The current recommended management for patients with involved lymph nodes at diagnosis of breast cancer is to perform an axillary node dissection after receiving neoadjuvant chemotherapy (NAC), regardless of response. A number of studies have proposed de-escalation of this practice by performing sentinel node biopsies and targeted axillary dissections in those with response to chemotherapy. We have audited our practice to assess the safety of introducing management change.


Cancer data was collected between 2014 and 2018 for patients who had NAC and further selection criteria for those with lymph node involvement at diagnosis and subsequently underwent NAC. Assessment of radiological response at NAC completion, tumour hormone receptors and HER2 status along with axillary nodal response on final histopathology were reviewed to assess whether patients can be stratified to less extensive axillary management.


290 patients underwent NAC, 60 of whom had nodal involvement at diagnosis:

- All had USS axilla, MRI at baseline and completion of NAC

- All 60 node positive patients underwent axillary clearance, as per current local protocol

- Out of those 60 node positive patients, 39 had breast conserving surgery, whilst 21 patients had mastectomy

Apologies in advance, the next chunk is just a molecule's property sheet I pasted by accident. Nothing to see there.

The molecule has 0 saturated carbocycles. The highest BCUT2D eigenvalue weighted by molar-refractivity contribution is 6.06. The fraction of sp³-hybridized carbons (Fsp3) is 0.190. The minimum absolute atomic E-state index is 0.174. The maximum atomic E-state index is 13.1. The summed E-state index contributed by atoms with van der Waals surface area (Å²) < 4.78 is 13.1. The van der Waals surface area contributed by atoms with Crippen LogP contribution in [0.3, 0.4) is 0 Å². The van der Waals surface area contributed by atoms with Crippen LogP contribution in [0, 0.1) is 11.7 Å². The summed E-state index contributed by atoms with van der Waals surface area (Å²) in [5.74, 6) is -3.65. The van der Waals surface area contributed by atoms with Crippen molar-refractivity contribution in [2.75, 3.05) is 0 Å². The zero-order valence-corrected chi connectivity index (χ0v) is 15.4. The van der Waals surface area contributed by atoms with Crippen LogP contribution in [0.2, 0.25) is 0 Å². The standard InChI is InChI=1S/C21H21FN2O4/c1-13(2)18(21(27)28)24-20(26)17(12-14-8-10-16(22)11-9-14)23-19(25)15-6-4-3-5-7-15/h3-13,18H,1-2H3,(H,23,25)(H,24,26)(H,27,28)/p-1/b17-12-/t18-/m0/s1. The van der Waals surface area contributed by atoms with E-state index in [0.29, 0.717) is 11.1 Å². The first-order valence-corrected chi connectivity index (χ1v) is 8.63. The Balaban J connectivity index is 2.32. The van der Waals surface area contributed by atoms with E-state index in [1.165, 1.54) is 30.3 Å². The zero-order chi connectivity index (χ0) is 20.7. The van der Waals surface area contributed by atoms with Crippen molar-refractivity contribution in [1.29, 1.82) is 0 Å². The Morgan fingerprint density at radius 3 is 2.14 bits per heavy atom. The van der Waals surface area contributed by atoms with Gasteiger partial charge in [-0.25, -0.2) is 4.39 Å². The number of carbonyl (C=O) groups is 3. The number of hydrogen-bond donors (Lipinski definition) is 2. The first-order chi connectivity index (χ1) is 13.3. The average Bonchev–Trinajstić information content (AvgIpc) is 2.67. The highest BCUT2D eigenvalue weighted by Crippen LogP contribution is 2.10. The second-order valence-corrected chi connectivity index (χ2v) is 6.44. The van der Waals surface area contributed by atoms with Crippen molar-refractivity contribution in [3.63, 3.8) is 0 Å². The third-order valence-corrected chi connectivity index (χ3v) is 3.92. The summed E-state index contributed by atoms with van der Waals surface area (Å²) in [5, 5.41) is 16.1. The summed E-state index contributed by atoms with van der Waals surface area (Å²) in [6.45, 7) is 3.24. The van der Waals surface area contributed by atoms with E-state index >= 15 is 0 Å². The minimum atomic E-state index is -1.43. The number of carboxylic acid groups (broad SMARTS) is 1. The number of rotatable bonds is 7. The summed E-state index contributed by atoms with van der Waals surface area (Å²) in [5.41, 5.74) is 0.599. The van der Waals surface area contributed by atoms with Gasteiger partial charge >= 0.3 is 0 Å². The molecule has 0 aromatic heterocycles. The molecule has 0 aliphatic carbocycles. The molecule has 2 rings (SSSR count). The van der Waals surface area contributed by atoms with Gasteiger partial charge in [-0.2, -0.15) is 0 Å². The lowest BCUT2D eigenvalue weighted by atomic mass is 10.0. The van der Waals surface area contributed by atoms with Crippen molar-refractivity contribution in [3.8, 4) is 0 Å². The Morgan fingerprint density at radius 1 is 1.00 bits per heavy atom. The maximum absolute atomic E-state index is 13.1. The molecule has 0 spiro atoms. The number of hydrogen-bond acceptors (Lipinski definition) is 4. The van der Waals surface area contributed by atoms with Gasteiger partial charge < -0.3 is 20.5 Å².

- 20 (33%) patients showed complete radiological response (CRR) on MRI in both breast and nodes

- 23 (38%) patients achieved pathological complete response (PCR) in their nodes

- 17 patients showed both CRR and PCR

- 4 patients showed CRR but did not achieve PCR:

o patient 1: 1 macromet / 7 nodes - NEG/NEG/NEG

o patient 2: 1 micromet / 14 nodes - POS/POS/POS

o patient 3: 7 macromet / 10 nodes - POS/POS/NEG

o patient 4: 5 macromet / 19 nodes - POS/POS/NEG

- Large volume of nodal disease remained in 2 patients with POS/POS/NEG despite CRR


MRI can be safely and reliably used in patients who show CRR with TNBC and HER2+ cancers to select patients for de-escalating axillary surgery. Caution in those patients with POS/POS/NEG cancers as MRI may show CRR but large volume disease in nodes may still persist. Further prospective audit of de-escalating treatment will be essential to ensure locoregional control and long-term disease-free survival outcomes.

Citation Format: Nagy ES, Whisker L, Asgeirsson K. Can we select patients suitable for targeted axillary dissection after neoadjuvant chemotherapy who originally presented with involved axillary nodes? [abstract]. In: Proceedings of the 2018 San Antonio Breast Cancer Symposium; 2018 Dec 4-8; San Antonio, TX. Philadelphia (PA): AACR; Cancer Res 2019;79(4 Suppl):Abstract nr P3-03-27.